This book addresses the various legal aspects of the catastrophic bushfires burnt through millions of hectares of mainland Australia in the spring and summer of 2019 and 2020. Lives and properties were lost. Wildlife was destroyed. And for millions of Australians, and others worldwide, it was with the Australian wildfires that the global climate emergency became tangible, concrete, no longer a comfortably deferred, albeit problematic abstraction which could be consigned to future generations to deal with. This book explores the legal implications of new understandings of climate emergency arising from the fires, and potential legal avenues for seeking retribution – from government and from the big fossil fuel emitters. It also considers the impact of the fires on the burgeoning phenomenon of climate activism, particular in Australia, and whether there has been a corresponding shift in the State’s response to activists. Finally, the book reflects on the fires through the lenses offered by climate fiction, and apocalyptic fiction more generally, in order to consider how these shape, and might shape, our response to them. This important and timely book will appeal to environmental lawyers and socio-legal theorists; as well as other scholars and activists with interests in climate change and its impact.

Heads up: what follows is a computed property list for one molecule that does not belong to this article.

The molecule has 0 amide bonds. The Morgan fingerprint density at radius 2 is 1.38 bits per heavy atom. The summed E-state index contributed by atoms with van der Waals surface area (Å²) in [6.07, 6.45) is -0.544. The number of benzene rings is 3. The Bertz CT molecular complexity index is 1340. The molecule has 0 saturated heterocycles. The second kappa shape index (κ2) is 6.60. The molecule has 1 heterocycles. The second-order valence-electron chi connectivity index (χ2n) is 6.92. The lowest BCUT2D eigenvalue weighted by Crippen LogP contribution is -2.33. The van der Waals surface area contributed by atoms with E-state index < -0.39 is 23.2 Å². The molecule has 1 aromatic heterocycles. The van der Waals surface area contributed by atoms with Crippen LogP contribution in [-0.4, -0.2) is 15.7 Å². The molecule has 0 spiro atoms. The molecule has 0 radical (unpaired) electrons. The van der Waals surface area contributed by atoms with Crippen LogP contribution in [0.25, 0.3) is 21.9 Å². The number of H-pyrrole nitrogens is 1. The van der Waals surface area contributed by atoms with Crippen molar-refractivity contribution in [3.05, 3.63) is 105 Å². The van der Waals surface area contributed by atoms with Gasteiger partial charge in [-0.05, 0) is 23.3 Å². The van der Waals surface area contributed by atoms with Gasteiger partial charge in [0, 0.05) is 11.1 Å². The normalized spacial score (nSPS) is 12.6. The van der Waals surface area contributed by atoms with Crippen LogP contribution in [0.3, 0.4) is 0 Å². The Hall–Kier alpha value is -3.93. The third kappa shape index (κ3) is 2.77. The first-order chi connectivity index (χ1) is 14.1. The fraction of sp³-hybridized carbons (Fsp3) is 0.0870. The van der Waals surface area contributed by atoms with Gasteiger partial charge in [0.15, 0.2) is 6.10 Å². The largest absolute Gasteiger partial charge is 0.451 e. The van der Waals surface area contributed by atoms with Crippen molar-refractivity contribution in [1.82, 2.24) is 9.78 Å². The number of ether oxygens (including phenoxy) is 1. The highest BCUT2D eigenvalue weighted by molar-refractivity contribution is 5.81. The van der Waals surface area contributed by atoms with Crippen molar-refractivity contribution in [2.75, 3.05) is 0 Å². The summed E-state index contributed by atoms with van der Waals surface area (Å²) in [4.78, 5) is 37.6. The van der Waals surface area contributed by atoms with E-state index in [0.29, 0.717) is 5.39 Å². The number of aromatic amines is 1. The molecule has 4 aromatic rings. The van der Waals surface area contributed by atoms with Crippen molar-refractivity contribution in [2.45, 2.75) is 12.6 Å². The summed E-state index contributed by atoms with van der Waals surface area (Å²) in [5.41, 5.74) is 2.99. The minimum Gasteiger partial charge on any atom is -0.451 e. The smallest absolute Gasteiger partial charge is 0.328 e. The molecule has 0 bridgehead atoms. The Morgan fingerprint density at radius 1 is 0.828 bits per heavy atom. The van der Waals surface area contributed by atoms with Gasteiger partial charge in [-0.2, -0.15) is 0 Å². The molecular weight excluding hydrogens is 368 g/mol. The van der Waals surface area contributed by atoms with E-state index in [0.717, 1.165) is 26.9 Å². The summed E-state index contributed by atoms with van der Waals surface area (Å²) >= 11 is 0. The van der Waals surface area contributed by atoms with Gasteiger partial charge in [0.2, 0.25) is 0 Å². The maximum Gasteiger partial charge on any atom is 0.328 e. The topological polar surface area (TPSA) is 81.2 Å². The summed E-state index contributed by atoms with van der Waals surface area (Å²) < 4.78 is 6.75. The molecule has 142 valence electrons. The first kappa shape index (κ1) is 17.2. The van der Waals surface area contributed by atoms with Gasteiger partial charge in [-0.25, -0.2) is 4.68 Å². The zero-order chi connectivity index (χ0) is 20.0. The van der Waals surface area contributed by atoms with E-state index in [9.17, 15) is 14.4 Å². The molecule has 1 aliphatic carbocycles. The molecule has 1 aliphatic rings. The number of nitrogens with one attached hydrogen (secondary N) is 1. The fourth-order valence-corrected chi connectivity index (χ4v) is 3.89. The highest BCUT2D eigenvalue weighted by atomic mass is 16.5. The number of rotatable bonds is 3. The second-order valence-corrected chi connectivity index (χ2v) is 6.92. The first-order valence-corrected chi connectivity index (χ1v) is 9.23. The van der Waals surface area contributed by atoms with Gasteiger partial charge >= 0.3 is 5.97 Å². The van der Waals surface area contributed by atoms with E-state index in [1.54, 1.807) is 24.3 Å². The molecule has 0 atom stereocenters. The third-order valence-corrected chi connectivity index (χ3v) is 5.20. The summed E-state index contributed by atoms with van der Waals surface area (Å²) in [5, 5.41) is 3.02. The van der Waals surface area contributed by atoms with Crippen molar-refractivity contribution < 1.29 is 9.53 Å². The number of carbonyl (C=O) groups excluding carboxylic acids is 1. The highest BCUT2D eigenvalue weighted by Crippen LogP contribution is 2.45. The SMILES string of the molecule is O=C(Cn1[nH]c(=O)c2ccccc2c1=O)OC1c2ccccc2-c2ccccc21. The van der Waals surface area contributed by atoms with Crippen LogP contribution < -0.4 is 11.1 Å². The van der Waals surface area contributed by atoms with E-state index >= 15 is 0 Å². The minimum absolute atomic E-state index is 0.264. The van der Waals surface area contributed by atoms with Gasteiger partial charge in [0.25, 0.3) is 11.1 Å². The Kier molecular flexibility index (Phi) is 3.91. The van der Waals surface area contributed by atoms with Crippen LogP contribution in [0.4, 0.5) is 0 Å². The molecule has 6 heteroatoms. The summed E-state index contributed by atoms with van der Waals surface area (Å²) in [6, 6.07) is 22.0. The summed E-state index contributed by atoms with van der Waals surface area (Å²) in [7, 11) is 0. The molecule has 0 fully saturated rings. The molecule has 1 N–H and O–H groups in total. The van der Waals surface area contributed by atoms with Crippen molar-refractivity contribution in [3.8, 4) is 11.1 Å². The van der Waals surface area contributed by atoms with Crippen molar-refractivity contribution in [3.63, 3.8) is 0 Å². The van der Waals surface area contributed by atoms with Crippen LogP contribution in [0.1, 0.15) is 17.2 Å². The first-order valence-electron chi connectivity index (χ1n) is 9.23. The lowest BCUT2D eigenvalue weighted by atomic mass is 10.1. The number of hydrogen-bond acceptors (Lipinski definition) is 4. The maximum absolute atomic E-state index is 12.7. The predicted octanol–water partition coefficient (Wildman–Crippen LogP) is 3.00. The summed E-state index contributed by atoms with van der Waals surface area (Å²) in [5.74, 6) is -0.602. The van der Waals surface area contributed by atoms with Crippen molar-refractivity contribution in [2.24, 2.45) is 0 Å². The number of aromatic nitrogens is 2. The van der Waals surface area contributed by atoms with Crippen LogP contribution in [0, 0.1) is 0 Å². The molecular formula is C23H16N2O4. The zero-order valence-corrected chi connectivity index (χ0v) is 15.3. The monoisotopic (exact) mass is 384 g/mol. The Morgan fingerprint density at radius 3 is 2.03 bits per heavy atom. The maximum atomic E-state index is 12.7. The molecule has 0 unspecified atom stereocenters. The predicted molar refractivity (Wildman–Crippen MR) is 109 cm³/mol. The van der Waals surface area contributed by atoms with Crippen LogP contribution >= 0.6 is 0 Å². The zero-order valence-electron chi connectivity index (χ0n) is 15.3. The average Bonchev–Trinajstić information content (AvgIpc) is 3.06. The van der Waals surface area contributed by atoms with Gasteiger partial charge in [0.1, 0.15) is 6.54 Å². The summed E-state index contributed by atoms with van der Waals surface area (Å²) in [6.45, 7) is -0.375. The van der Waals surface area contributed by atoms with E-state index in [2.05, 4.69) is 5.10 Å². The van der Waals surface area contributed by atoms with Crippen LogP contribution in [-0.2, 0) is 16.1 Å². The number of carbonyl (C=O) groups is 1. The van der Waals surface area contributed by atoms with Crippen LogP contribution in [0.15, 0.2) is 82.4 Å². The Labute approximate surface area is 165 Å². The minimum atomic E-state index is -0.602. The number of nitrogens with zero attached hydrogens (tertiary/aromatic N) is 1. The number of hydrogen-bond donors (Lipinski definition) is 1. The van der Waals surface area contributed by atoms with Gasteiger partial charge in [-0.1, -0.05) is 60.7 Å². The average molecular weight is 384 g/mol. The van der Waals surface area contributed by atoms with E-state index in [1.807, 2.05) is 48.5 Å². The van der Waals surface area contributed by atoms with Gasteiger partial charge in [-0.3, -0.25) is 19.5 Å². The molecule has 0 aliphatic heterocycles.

Table of Contents
Introduction 1. Fire, Emergency and the Suspension of Law 2. Suing the Perpetrators: the Search for Retribution 3. Climate Activism in the Aftermath 4. Climate Crisis and the Role of Climate Fiction
Nicole Rogers is based in the School of Law and Justice, Southern Cross University